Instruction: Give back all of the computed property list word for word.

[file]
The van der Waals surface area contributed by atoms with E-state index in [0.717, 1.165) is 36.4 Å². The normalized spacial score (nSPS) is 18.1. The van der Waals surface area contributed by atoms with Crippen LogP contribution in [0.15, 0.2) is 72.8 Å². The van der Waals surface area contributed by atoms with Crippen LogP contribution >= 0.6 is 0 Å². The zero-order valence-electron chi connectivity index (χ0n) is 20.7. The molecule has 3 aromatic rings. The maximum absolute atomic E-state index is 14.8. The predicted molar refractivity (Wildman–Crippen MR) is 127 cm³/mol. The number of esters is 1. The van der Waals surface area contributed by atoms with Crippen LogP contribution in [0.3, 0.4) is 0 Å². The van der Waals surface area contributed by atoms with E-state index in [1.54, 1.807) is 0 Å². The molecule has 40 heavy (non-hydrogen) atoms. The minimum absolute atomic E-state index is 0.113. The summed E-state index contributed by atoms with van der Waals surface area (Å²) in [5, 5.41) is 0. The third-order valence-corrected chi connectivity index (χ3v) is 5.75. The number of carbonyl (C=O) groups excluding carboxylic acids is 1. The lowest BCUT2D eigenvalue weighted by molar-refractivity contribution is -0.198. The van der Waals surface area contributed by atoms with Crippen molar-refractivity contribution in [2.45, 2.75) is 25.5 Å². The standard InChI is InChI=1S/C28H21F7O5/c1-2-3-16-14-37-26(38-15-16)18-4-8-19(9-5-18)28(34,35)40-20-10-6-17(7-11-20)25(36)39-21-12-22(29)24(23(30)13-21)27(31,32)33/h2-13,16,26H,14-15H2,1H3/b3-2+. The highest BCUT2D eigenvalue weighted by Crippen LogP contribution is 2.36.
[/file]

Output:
The van der Waals surface area contributed by atoms with E-state index in [0.717, 1.165) is 36.4 Å². The normalized spacial score (nSPS) is 18.1. The van der Waals surface area contributed by atoms with Crippen LogP contribution in [0.15, 0.2) is 72.8 Å². The van der Waals surface area contributed by atoms with Crippen LogP contribution >= 0.6 is 0 Å². The zero-order valence-electron chi connectivity index (χ0n) is 20.7. The molecule has 3 aromatic rings. The maximum absolute atomic E-state index is 14.8. The predicted molar refractivity (Wildman–Crippen MR) is 127 cm³/mol. The number of esters is 1. The van der Waals surface area contributed by atoms with Crippen LogP contribution in [0.3, 0.4) is 0 Å². The van der Waals surface area contributed by atoms with E-state index in [1.54, 1.807) is 0 Å². The molecule has 40 heavy (non-hydrogen) atoms. The minimum absolute atomic E-state index is 0.113. The summed E-state index contributed by atoms with van der Waals surface area (Å²) in [5, 5.41) is 0. The third-order valence-corrected chi connectivity index (χ3v) is 5.75. The number of carbonyl (C=O) groups excluding carboxylic acids is 1. The lowest BCUT2D eigenvalue weighted by molar-refractivity contribution is -0.198. The van der Waals surface area contributed by atoms with Crippen molar-refractivity contribution in [2.45, 2.75) is 25.5 Å². The standard InChI is InChI=1S/C28H21F7O5/c1-2-3-16-14-37-26(38-15-16)18-4-8-19(9-5-18)28(34,35)40-20-10-6-17(7-11-20)25(36)39-21-12-22(29)24(23(30)13-21)27(31,32)33/h2-13,16,26H,14-15H2,1H3/b3-2+. The highest BCUT2D eigenvalue weighted by Crippen LogP contribution is 2.36.